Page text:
All too often you’ve been told how great a cook you are. Some of your guests have even recommended that you start your own restaurant. After years of hearing this, you’ve decided you’d like to give it a try. The idea of being able to do what you love and recreate your family recipes for the masses seems like a fun and lucrative way to make money.
As good as the idea sounds (and it can be very lucrative) there’s more to consider. When deciding to take Grandma’s famous recipes to the restaurant industry, there are a few things you should know about cooking in a commercial kitchen.
Commercial Appliances and Equipment
Commercial kitchens are designed a lot different than what you’re used to at home. For starters, the equipment is very different. It is made to a higher quality to withstand excessive use (which is a good thing). However, restaurant appliances and equipment are also designed to help you get things done quickly. That means you’ll need to get used to hotter ovens, heavier pans, and appliances that heat up in the blink of an eye.
There’s also the added fact of maintenance and repairs. If you were to fry chicken at home, cleaning the grease would only require you to discard it in a container that you place in trash. In a commercial kitchen, however, grease needs to be pumped and replaced. Grease can also cause a mess. You’ll need to look into dissolved air floatation design (devices used to clean grease and other gunk from wastewater to keep your equipment intact and your restaurant up to compliance.
Another difference between cooking at home and cooking in a restaurant is the food. Though the idea going in maybe to create everything from scratch, this may not always be possible – especially if you’re going to provide timely customer service. As such you will have to find vendors that supply fresh and/or frozen products that still make your recipes taste great but can be cooked in half the time.
No Gadgets for Easier Cooking
At home, you may be used to using convenient gadgets like rice cookers, veggie choppers, and sandwich makers that help make cooking easier. If you’ve ever had the pleasure of looking in a commercial kitchen, however, you’ll find that these devices are nowhere to be found. Though cooking meals quickly is the main objective, most professional chefs rely on very few gadgets in the kitchen. Instead, they use knives, pots, pans, stoves, and ovens. You’ll either need to invest in gadgets for yourself or figure out how to finetune your recipes to make them faster to prepare with the tools and equipment you do have.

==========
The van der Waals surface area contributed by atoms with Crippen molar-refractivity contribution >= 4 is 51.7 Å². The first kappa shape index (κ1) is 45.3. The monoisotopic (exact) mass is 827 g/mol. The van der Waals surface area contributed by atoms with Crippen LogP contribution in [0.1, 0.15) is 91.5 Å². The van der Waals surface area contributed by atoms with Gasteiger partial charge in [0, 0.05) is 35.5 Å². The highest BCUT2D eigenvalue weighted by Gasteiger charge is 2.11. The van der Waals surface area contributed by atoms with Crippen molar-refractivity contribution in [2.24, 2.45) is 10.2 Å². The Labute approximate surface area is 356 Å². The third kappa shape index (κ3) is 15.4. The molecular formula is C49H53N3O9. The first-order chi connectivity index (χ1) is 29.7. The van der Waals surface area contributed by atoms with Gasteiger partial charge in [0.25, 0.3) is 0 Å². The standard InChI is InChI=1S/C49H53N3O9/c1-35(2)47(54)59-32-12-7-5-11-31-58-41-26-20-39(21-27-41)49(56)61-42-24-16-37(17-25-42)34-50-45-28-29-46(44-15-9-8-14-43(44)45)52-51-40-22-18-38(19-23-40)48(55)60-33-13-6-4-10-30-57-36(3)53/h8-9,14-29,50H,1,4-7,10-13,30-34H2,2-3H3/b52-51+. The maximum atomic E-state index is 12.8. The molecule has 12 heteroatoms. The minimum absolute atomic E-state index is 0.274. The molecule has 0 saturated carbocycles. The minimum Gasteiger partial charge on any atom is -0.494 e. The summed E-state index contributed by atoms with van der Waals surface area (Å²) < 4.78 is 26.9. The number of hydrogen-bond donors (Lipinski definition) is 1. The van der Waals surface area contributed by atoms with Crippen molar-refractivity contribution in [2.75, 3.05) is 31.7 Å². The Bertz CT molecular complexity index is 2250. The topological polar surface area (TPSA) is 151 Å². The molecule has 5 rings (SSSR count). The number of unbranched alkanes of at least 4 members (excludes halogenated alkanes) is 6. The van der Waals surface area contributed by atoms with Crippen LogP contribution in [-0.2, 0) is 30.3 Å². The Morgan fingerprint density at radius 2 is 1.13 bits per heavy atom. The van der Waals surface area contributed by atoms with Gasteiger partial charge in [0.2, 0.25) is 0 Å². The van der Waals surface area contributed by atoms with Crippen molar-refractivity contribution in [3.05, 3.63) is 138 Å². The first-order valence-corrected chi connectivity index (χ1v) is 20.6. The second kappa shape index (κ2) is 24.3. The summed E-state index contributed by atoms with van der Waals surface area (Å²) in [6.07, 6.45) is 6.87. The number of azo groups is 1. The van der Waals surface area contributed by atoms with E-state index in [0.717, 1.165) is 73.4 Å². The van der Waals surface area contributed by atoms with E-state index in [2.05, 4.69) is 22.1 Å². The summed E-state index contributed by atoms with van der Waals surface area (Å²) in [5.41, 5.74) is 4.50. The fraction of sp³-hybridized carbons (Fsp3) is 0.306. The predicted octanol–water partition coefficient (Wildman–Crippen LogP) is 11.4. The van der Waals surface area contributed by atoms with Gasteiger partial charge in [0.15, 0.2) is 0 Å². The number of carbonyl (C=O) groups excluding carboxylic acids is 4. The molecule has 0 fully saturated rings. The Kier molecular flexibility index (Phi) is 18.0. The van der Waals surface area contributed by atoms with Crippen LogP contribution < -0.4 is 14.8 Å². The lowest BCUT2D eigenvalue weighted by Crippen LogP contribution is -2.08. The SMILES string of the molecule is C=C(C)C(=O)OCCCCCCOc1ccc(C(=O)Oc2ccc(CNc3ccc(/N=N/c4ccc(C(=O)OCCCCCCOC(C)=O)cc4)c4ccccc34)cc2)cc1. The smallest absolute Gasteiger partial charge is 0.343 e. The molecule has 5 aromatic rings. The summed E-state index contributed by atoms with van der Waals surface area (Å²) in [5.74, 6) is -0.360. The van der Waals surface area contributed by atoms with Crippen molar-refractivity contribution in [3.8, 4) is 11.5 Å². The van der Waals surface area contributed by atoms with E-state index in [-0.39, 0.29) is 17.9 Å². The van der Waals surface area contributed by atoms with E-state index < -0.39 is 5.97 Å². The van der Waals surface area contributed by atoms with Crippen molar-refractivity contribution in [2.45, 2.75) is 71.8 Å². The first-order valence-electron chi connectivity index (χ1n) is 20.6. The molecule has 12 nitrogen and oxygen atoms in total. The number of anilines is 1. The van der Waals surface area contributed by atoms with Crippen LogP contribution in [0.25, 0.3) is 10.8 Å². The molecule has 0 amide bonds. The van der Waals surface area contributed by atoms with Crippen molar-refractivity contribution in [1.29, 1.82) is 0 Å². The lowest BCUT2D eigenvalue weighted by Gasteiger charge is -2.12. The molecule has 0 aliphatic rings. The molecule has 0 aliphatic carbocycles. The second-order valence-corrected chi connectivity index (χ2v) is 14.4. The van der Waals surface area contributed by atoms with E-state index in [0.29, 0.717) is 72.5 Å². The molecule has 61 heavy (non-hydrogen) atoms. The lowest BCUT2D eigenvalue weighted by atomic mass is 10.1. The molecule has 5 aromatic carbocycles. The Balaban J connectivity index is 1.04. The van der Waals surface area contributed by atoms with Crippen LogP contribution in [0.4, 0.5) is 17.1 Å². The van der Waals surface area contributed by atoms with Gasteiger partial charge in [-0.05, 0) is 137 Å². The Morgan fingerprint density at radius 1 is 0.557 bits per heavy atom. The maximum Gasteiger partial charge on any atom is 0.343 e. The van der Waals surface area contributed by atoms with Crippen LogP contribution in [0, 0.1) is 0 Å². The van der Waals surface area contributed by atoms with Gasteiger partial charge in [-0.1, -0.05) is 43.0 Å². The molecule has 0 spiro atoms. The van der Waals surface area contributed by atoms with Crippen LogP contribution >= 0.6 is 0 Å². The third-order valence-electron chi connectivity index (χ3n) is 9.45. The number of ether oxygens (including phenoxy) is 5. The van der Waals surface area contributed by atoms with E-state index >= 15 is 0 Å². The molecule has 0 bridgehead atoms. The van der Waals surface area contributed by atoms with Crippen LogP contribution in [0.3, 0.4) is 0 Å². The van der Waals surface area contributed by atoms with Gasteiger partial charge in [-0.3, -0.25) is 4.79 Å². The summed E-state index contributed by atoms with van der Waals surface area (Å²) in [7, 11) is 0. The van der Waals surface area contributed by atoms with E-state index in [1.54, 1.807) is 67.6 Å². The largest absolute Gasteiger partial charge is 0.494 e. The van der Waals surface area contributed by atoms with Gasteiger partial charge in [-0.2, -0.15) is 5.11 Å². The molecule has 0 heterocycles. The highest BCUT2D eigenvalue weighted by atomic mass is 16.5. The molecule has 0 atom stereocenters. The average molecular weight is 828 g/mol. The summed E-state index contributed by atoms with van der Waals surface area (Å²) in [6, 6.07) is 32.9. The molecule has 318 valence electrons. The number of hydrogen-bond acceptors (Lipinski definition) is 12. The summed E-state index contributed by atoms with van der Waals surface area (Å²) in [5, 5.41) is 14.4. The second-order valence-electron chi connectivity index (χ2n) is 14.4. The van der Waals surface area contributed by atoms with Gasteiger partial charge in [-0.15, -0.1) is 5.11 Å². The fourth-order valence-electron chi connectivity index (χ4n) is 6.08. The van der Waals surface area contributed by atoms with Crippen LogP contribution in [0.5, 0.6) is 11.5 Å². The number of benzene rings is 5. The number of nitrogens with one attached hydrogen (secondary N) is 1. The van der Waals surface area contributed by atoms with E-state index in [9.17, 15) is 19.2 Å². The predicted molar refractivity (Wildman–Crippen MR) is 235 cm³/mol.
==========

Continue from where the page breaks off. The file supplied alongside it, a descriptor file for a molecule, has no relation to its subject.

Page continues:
The Environment is Hectic
When you’re cooking at home, you’re alone. You can take your time, create an inviting space, and cook at a pace most convenient for you. In a restaurant, however, the pace is much faster and the demands are higher. You’ll be on your toes the entire time with a team of staff buzzing back and forth with orders and special requests. So, you’ll need to get used to preparing delicious meals under pressure.
When you cook for dinner, family gatherings, and other special events, you’re cooking for a couple of people which is easy to manage. However, you have to be very efficient at scaling your recipes to meet the needs of a lot of people. While you would think it would be as easy as increasing the ingredients by the number of people you need to serve, it’s not always simple as not all recipes scale well.
The Health Department
Another big difference you’ll need to get used to in a commercial kitchen is the health department. Restaurants are required to meet certain health and safety codes to continue operating and are inspected on them periodically. They check everything from the cleanliness of the space to the expiration dates on the ingredients you’re using. At home, these things aren’t that big of a deal.
Getting into the restaurant business can be a very rewarding profession. That being said, it is important to consider the major differences there are in cooking for family and cooking for customers. The transition from the home kitchen to a commercial one can take some time, but with systems in place and a bit of practice, you can be successful.